Hgeocities.com/collaborators04/davidappleton.htmlgeocities.com/collaborators04/davidappleton.htmldelayedxkJvOKtext/htmlv:vb.HThu, 16 Aug 2007 18:57:09 GMTMozilla/4.5 (compatible; HTTrack 3.0x; Windows 98)en, *kJv Collaborators
Department Of Correction Auckland New Zealand.
David Appleton wrote this intriging piece in 2005 for a Student rag called CRACCUM whilst awaiting further incarceration. He was formerly guitarist for a punk band in Auckland (New Zealand) called THE FOG (mid 80's). They released the one 7" ('Fatman With A Big Dork'), then they threw David out, and changed their name to ROBERT and released an LP using some stuff he'd wrote. They then went on to become SPERMBANK 5. Last whereabouts of David was he was back in prison or detox - for failing to comply with detox-court imposed restrictions.  He's been homeless for about 3 years and his lifestyle is slowly taking its toll on him. His old mate Martin whose a punk who now lives in London sent in this scary and brutal insight into Prison life in New Zealand.


David Appleton. There's no point in hiding his identity any more.
David is our homeless writer. So far this year we've published three of his articles; through them steady readers have begun to develop a sense of who he is. Two weeks ago he told us he might be going back to prison. We don't have fixed contact with David; basically, if we see him, things are okay, and if we don't... He hasn't returned since he told us about the likelihood of re-internment. What follows here is the last work David wrote for us. It is a three-part piece he scribbled with a pen and paper up in the Craccum offices over the space of a week, throughout most of it sipping cask wine from a plastic cup. Once you've read this work, please get angry, please think about the fact that David is now back at Auckland Central Remand Prison.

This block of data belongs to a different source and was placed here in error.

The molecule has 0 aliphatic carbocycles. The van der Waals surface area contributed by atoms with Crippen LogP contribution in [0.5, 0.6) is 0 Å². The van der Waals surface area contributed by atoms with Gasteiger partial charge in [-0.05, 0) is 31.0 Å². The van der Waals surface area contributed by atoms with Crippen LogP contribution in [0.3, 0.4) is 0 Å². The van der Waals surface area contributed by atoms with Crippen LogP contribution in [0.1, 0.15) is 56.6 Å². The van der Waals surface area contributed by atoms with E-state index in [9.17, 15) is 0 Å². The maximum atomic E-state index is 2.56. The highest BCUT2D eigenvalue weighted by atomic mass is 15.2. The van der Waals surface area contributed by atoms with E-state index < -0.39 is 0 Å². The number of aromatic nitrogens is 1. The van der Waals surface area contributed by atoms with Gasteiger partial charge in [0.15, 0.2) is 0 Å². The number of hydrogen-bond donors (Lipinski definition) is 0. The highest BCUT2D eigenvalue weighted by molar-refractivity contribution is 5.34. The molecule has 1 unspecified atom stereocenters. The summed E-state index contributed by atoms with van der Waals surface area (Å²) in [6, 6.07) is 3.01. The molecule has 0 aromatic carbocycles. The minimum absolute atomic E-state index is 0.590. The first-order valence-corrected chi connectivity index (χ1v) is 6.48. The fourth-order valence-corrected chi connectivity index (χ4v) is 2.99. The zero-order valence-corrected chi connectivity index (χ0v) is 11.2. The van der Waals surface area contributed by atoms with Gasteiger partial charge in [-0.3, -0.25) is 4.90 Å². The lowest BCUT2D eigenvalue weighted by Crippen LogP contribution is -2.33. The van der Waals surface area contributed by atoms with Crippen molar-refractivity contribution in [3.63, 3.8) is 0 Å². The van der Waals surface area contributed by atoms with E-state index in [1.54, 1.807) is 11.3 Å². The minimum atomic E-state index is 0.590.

IN THE LATE 1980'S I MOVED TO DUNEDIN, attracted by affordable housing and the possibility of owning my own home in a financially practical way. My partner and I soon connected with a social community of diverse but fun people, Dole bludgers, artists, tradesmen, fishermen and students among them all mingled up in a remarkably heterogeneous social environment. The Labour government of the period gave unprecedented access to loans for first-time home owners through the "Housing Co-operation Scheme", I soon saved up the two thousand dollar deposit to purchase a home to the value of $42,000. A sweet home was selected, an hour's drive north of Dunedin on State Highway 1: half an acre, beautiful gardens and mature fruit trees - and a modest but immaculate 'cottage,' meaning two double bedrooms and a huge, open kitchen, dining, lounge area. Plenty of outside buildings, including garage, sheds and carport were a bonus. An immaculate skateboard ramp had been erected on the front lawn. As a founding member of the 'Dunedin Skateboard Club' and constructor of seven plywood ramps for the Dunedin City Council this was like a dream come true. The place thrived, cool visitors were always there; people traveling from Chhstchurch to Dunedin and vise-versa would stop in to skate, stay over, or have their vehicles checked (I am a renowned and versatile mechanic)
A National government is duly elected, and one of the first things they did was to sell my mortgage to a finance company intent on making a quick dollar. The mortgage document that I had signed and agreed to was flushed out the window. I received a letter in the post saying "please make an adjustment to your automatic payments. Your interest rate is now 14.9% (far above the market rate). Your new payments will be $171.94 per week." Previously payments were $54 per week based on an interest rate of 7.1% per annum. I can't work out the accounting of it all, but that's how it was. My partner decided to return to Auckland and study fashion design at AUT. I had to sell the house. I rented it out, fully furnished, and put it on the market at a price less than what I had paid and only enough to buy out the mortgage - $29, 000.